Microsoft's Skype is the perfect testing example, and in fact, you'll see my first impressions here. The gist is that Skype for Windows Phone 8 is a separate app you'll have to download through the Windows Phone Store, not one that's already integrated into the dialer.
It takes incoming calls through the dialer and plops contacts in the address book, but you won't be able to directly place a call from the same address book; you'll have to first open the Skype app.
Internet Explorer 10
Parity in the browser is one way that Microsoft keeps Windows Phone 8 and Windows 8 looking and feeling like part of the same ecosystem. IE10 for the phone means you can say hello to multitouch for pinching and zooming, and Redmond reintroduced find-in-page search. Both are eminently useful and overdue.
Web surfing was fast and accurate, but this time around I felt like something was missing. Although Windows Phone 8 supports tabs, I wish I could navigate among them without leaving the screen. Today, you have to go to the menu, then press the tabs button to see your tabby thumbnails. In the future, I'd prefer for the app to carry on the Windows 8 metaphor of swiping down to see tab thumbnails, or swiping left and right to cycle through them, in addition to pulling them from the menu or some other onscreen control.
There is a buried workaround where you can swap out the stop/fresh button in exchange for tab control, but Microsoft needs to join the party in offering an easy button- or gesture-based way to manage tabs without losing any other essential feature.
Although Microsoft and I aren't on the exact same page when it comes to tab management, I do give it credit for its plan to give users a break on their data bill. Launching this holiday season, Data Sense is a compression engine that will squeeze down your data load on the back end. It's optional, but the idea is that it'll deliver pages faster and shave down the MB size. In addition, it'll track your data consumption, so you can keep tabs on approaching limits.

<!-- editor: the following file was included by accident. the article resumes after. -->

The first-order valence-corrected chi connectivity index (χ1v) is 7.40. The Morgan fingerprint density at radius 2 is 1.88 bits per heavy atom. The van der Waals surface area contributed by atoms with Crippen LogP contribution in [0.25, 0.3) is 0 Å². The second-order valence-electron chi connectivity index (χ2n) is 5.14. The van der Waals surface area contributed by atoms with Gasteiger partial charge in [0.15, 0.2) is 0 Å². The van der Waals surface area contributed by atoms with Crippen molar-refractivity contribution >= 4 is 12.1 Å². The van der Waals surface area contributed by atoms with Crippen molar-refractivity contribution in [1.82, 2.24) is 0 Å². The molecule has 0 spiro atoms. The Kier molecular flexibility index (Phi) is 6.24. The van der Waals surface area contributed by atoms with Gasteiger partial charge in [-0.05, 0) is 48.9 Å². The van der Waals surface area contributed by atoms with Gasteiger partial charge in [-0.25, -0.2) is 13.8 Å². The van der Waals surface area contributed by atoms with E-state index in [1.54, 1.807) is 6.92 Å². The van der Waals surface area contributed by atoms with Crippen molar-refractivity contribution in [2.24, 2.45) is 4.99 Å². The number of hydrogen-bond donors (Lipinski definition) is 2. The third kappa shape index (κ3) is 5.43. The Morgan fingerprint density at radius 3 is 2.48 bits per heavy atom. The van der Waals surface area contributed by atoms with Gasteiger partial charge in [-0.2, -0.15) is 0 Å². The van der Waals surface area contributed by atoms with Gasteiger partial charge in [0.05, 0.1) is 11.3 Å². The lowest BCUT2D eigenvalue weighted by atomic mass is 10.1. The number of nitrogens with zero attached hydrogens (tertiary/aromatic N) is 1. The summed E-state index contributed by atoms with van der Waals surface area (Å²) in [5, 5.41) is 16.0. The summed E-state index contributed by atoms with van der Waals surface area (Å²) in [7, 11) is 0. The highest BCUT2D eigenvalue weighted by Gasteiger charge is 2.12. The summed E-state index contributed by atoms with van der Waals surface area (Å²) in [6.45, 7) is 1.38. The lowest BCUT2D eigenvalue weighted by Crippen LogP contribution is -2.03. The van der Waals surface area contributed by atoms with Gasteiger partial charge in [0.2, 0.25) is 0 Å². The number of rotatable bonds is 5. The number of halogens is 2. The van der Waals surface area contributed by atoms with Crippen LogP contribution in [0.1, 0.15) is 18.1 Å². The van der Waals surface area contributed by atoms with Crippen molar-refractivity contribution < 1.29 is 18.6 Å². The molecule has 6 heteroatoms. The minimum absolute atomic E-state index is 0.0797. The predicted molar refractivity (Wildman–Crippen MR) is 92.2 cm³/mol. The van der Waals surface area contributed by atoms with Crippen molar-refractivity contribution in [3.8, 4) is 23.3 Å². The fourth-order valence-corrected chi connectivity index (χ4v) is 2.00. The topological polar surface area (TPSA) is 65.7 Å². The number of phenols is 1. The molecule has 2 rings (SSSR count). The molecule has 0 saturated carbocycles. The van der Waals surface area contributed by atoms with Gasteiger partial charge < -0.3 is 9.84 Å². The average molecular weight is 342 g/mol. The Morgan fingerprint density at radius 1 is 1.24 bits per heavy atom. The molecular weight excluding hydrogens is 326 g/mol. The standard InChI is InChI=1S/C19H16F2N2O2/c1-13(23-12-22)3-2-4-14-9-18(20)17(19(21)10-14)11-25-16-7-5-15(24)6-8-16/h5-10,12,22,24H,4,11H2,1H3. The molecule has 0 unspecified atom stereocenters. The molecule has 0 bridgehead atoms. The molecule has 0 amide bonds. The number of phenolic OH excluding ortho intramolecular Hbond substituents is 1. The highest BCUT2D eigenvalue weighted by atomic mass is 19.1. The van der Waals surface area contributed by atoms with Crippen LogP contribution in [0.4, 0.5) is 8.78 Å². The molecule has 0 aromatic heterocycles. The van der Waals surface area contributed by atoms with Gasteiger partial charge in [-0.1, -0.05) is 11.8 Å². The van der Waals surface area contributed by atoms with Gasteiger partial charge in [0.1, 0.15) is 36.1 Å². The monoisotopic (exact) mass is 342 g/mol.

According to Microsoft's figures, turning on Data Sense gets you 45 percent more Web sites per data allotment. Verizon will get it first, followed by other carriers in 2013. Compressing data isn't new; the Opera browser has been offering the same functionality for years. If you do use it, image quality usually takes a hit, but that's the trade-off for trimming down your use and cranking up delivery speeds.
Other cool new features
There's more to find within Windows Phone 8. We talked about voice-to-text in OneNote, but another new perk is that it's now its own app. I love being able to easily add bullet points and check boxes, and format notes. I would like to link notes to reminders, and maybe to its own alarm, but for creating a shopping list, it's tops.
As someone whose job description includes taking screenshots, finally getting this on Windows Phone 8 has been terrific. It's easy and reliable -- just press the start and power buttons -- and screenshots wind up where they should. I hated the shutter sound, so I disabled it in the sound settings under "camera shutter."
Windows Phone 8 doesn't come with turn-by-turn directions, but Microsoft says you'll be able to open companion apps that tell you where to go from within the Maps app.